The most important thing you should note is that there are no official beta keys. Blizzard opens the gates to their betas by granting access to your account — not sending you a beta key. If you’re in the beta, you’ll be able to download and play the WoW Classic client from your Battle.net launcher. If not, you aren’t in the beta. It’s easy to be tricked into thinking you’ll get a beta key from an email that looks like it’s from an official Blizzard address, but don’t believe their lies — they’re all fake.
Kaivax, a WoW forum community manager, revealed that WoW Classic's class design, battleground mechanics and stats on existing items will be set to their 1.12 state, despite the game releasing content that expands beyond that. This removes "progressive itemization," so if the stats on a specific piece of equipment was changed during the original updates, that won't take effect in this version.
Blizzard said it will choose players who have active subscriptions to the regular game based on a variety of factors to help them test the beta. It could be based on your PC, your commitment to the game, or just your luck. If you get in, you’ll likely receive an email, but if not, you can check your launcher. And remember: as with any beta, your progress will not be saved for when the game launches later this year.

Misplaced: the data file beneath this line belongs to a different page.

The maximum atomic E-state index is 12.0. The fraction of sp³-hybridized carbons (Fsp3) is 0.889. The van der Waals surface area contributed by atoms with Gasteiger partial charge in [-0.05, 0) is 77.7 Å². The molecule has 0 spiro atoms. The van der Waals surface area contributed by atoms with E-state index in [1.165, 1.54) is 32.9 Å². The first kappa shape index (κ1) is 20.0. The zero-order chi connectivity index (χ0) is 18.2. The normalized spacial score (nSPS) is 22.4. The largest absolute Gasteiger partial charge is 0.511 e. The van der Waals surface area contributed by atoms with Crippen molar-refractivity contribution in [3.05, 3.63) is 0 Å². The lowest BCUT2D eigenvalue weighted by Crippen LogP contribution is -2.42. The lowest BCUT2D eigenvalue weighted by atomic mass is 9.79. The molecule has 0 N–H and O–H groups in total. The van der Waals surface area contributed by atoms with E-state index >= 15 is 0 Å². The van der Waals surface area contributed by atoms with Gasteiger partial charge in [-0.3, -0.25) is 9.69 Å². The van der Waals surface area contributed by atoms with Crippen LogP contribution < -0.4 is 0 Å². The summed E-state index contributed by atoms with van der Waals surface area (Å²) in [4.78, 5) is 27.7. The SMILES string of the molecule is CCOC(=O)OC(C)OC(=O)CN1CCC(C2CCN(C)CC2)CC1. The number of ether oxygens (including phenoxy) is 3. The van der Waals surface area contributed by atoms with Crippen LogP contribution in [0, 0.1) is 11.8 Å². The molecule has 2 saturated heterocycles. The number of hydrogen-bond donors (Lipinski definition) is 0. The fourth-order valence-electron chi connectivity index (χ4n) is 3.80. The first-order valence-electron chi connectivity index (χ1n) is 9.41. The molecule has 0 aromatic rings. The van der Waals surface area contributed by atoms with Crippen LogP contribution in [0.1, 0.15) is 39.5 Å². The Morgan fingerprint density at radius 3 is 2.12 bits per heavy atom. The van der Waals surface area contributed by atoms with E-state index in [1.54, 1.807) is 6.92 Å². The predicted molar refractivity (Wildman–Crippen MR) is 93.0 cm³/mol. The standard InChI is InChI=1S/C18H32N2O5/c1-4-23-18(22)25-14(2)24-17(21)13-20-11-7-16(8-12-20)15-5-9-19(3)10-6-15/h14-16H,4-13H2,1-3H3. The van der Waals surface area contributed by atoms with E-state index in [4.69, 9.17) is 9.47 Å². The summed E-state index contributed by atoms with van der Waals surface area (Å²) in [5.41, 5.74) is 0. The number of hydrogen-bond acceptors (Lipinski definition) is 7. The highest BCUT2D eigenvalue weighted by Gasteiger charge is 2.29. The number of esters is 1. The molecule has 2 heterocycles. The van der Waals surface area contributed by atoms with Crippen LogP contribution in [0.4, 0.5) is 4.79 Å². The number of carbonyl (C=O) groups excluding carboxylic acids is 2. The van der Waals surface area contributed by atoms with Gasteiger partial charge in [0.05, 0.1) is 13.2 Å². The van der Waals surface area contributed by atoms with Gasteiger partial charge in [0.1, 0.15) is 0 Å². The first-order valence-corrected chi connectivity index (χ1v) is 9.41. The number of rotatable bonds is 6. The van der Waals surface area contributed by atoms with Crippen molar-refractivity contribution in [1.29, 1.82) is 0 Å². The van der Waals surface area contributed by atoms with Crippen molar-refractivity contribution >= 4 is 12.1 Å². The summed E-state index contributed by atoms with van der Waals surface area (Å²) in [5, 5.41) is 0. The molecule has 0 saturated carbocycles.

The argument for this is simple: what makes classic WoW great to one player might be different from what makes it great for another. And who are Blizzard's designers to say which old features were just good or bad design for each player? It's an approach that shows Blizzard believes (at least to some degree) that WoW doesn't just belong to its creators but to its fans. That struggle between authorial intent or game design orthodoxy and "the player is always right" is at the heart of many of gaming's big contemporary controversies. But so far, Blizzard seems committed to its plan with regard to WoW Classic.